Individuals suffering from PTSD are treated with antidepressant medications, psychotherapy, yet many individuals still experience severe symptom, reduced quality of life, and are at high risk for suicide.
After decades of treatment usage consideration, the San Francisco Veterans Affairs Medical Center is in its 2nd year of using ketamine for military veterans who suffer from post-traumatic stress disorder and depression. Ketamine has yielded successful and “impressive outcomes”.
Feder, Parides et al. “Efficacy of intravenous ketamine for treatment of chronic posttraumatic stress disorder: a randomized clinical trial.” JAMA Psychiatry. 2014 Jun;71(6):681-8.
Brachman, Rebecca A et al. “Ketamine as a Prophylactic Against Stress-Induced Depressive-like Behavior” Biological psychiatry vol. 79,9 (2015): 776-86
Obsessive-Compulsive Disorder (OCD) is a common, chronic mental health condition in which a person experiences uncontrollable, reoccurring thoughts and behaviors. Obsessive urges or distressing mental imagery, such as fear of germs or need for symmetry are alleviated with compulsions or repetitive, response behaviors. Excessive handwashing, arranging items in precise way, checking rituals, and counting are common compulsions.
Many individuals with OCD continue to experience symptoms despite a combination of traditional medication therapies that includes serotonin reuptake inhibitors (SRIS) and selective serotonin reuptake inhibitors (SSRIs), and psychotherapy. In addition to residual symptoms, it is common for patients to experience high rates of relapse.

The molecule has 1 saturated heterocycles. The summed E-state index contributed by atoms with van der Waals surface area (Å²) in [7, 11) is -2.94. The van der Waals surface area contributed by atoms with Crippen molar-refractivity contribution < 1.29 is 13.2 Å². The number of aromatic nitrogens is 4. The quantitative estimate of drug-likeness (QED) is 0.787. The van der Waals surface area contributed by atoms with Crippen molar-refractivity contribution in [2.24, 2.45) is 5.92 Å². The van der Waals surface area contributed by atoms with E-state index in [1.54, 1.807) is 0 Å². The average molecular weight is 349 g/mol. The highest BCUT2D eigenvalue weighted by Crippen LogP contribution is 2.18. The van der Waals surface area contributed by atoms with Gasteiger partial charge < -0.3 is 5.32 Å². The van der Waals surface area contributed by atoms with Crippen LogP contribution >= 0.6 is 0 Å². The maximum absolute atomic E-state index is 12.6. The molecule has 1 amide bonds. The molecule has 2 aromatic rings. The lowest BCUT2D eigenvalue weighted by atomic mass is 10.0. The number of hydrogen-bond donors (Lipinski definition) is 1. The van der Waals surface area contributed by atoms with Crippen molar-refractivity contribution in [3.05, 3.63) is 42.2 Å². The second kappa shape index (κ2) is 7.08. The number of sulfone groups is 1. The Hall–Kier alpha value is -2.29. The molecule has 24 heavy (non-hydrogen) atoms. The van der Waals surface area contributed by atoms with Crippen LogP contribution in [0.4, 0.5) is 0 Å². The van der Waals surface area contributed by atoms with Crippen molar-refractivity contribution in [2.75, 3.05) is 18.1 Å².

Preliminary data from multiple research trials support the usage of ketamine is select OCD patients. Ketamine is a promising non-invasive, safe, and well-tolerated treatment option for OCD.
Rodriguez, Carolyn I et al. “Rapid resolution of obsessions after an infusion of intravenous ketamine in a patient with treatment-resistant obsessive-compulsive disorder” Journal of clinical psychiatry vol. 72,4 (2011): 567-9.
Hyperalgesia and allodynia are two types of pain that are atypical, yet incredibly debilitating.
Hyperalgesia is pain amplification—basically turning up the volume of pain. When they detect pain signals, the nerves send more signals than they should, and the brain over-responds to the input.
Allodynia is pain derived from a stimulus that usually shouldn’t cause any pain at all. It may include a light touch, fabric brushing against the skin, or moderate temperature.
Patil S, Anitescu M. “Efficacy of outpatient ketamine infusions in refractory chronic pain syndromes: a 5-year retrospective analysis. Pain Medicine. 2012 Feb;13(2):263-9.
Lauritsen, Clinton et al. “Intravenous ketamine for subacute treatment of refractory chronic migraine: a case series” journal of headache and pain vol. 17,1 (2016): 106.
Pomeroy, J. L., Marmura, M. J., Nahas, S. J. and Viscusi, E. R. (2017), Ketamine Infusions for Treatment Refractory Headache. Headache, 57: 276-282. doi:10.1111/head.13013
Correll, Maleki et al. “Subanesthetic ketamine infusion therapy: a retrospective analysis of a novel therapeutic approach to complex regional pain syndrome.” Pain Medicine. 2004 Sep;5(3):263-75.